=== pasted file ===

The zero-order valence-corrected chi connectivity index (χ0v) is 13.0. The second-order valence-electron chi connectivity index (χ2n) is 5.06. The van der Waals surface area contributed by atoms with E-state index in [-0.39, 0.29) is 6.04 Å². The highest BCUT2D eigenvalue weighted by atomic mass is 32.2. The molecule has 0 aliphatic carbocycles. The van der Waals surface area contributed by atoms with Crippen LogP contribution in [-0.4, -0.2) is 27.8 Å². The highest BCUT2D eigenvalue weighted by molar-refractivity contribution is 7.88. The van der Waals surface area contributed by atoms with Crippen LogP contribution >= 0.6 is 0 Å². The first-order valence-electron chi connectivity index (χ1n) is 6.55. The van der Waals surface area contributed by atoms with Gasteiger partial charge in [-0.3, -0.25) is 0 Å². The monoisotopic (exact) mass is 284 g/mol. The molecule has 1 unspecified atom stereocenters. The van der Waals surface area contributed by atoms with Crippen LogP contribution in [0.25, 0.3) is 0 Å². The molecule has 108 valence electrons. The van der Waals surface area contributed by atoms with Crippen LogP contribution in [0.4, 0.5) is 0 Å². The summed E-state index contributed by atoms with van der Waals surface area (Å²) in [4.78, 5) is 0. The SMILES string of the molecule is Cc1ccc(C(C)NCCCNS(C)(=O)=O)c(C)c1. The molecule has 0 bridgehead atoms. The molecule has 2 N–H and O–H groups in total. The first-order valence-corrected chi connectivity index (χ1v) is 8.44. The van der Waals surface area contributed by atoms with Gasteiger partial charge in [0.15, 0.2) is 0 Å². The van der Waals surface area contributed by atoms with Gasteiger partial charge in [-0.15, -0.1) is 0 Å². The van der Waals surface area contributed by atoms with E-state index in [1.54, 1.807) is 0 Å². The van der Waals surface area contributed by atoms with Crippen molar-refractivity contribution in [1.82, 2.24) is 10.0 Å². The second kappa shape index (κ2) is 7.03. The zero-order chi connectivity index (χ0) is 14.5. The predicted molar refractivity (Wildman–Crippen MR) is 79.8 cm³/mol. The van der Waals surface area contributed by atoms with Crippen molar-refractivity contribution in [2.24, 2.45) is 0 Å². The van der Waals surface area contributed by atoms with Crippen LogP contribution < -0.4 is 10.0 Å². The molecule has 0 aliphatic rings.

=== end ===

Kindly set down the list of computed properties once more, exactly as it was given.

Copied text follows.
The zero-order valence-corrected chi connectivity index (χ0v) is 13.0. The second-order valence-electron chi connectivity index (χ2n) is 5.06. The van der Waals surface area contributed by atoms with E-state index in [-0.39, 0.29) is 6.04 Å². The highest BCUT2D eigenvalue weighted by atomic mass is 32.2. The molecule has 0 aliphatic carbocycles. The van der Waals surface area contributed by atoms with Crippen LogP contribution in [-0.4, -0.2) is 27.8 Å². The highest BCUT2D eigenvalue weighted by molar-refractivity contribution is 7.88. The van der Waals surface area contributed by atoms with Crippen LogP contribution >= 0.6 is 0 Å². The first-order valence-electron chi connectivity index (χ1n) is 6.55. The van der Waals surface area contributed by atoms with Gasteiger partial charge in [-0.3, -0.25) is 0 Å². The monoisotopic (exact) mass is 284 g/mol. The molecule has 1 unspecified atom stereocenters. The van der Waals surface area contributed by atoms with Crippen LogP contribution in [0.25, 0.3) is 0 Å². The molecule has 108 valence electrons. The van der Waals surface area contributed by atoms with Crippen LogP contribution in [0.4, 0.5) is 0 Å². The summed E-state index contributed by atoms with van der Waals surface area (Å²) in [4.78, 5) is 0. The SMILES string of the molecule is Cc1ccc(C(C)NCCCNS(C)(=O)=O)c(C)c1. The molecule has 0 bridgehead atoms. The molecule has 2 N–H and O–H groups in total. The first-order valence-corrected chi connectivity index (χ1v) is 8.44. The van der Waals surface area contributed by atoms with Gasteiger partial charge in [0.15, 0.2) is 0 Å². The van der Waals surface area contributed by atoms with Gasteiger partial charge in [-0.15, -0.1) is 0 Å². The van der Waals surface area contributed by atoms with E-state index in [1.54, 1.807) is 0 Å². The van der Waals surface area contributed by atoms with Crippen molar-refractivity contribution in [1.82, 2.24) is 10.0 Å². The second kappa shape index (κ2) is 7.03. The zero-order chi connectivity index (χ0) is 14.5. The predicted molar refractivity (Wildman–Crippen MR) is 79.8 cm³/mol. The van der Waals surface area contributed by atoms with Crippen molar-refractivity contribution in [2.24, 2.45) is 0 Å². The van der Waals surface area contributed by atoms with Crippen LogP contribution < -0.4 is 10.0 Å². The molecule has 0 aliphatic rings.